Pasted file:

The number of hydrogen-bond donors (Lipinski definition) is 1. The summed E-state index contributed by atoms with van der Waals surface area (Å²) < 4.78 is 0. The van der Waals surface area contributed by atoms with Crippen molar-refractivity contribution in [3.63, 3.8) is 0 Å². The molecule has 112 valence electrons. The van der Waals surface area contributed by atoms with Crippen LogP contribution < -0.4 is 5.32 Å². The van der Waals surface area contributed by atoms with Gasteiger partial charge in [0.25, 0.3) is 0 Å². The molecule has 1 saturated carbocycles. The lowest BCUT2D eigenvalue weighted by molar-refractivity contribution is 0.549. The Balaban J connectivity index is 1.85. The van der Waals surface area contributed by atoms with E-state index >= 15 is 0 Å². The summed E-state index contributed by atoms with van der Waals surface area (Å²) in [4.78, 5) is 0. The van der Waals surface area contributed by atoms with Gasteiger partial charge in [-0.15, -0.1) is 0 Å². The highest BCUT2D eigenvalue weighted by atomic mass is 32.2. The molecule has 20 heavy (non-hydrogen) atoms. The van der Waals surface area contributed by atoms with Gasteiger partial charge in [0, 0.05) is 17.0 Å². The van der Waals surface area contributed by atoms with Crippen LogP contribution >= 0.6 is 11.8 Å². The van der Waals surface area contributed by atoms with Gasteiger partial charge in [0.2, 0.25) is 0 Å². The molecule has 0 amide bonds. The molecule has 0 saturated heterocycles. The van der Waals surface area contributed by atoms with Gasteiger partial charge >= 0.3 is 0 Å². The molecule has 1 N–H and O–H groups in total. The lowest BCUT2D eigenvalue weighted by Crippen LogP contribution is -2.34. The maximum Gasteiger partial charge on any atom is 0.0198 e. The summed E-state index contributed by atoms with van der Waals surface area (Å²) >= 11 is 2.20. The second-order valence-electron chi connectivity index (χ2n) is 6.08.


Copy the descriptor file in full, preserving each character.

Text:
The number of hydrogen-bond donors (Lipinski definition) is 1. The summed E-state index contributed by atoms with van der Waals surface area (Å²) < 4.78 is 0. The van der Waals surface area contributed by atoms with Crippen molar-refractivity contribution in [3.63, 3.8) is 0 Å². The molecule has 112 valence electrons. The van der Waals surface area contributed by atoms with Crippen LogP contribution < -0.4 is 5.32 Å². The van der Waals surface area contributed by atoms with Gasteiger partial charge in [0.25, 0.3) is 0 Å². The molecule has 1 saturated carbocycles. The lowest BCUT2D eigenvalue weighted by molar-refractivity contribution is 0.549. The Balaban J connectivity index is 1.85. The van der Waals surface area contributed by atoms with E-state index >= 15 is 0 Å². The summed E-state index contributed by atoms with van der Waals surface area (Å²) in [4.78, 5) is 0. The van der Waals surface area contributed by atoms with Gasteiger partial charge in [-0.15, -0.1) is 0 Å². The highest BCUT2D eigenvalue weighted by atomic mass is 32.2. The molecule has 20 heavy (non-hydrogen) atoms. The van der Waals surface area contributed by atoms with Gasteiger partial charge in [0, 0.05) is 17.0 Å². The van der Waals surface area contributed by atoms with Crippen LogP contribution >= 0.6 is 11.8 Å². The van der Waals surface area contributed by atoms with Gasteiger partial charge in [0.2, 0.25) is 0 Å². The molecule has 0 amide bonds. The molecule has 0 saturated heterocycles. The van der Waals surface area contributed by atoms with Gasteiger partial charge >= 0.3 is 0 Å². The molecule has 1 N–H and O–H groups in total. The lowest BCUT2D eigenvalue weighted by Crippen LogP contribution is -2.34. The maximum Gasteiger partial charge on any atom is 0.0198 e. The summed E-state index contributed by atoms with van der Waals surface area (Å²) >= 11 is 2.20. The second-order valence-electron chi connectivity index (χ2n) is 6.08.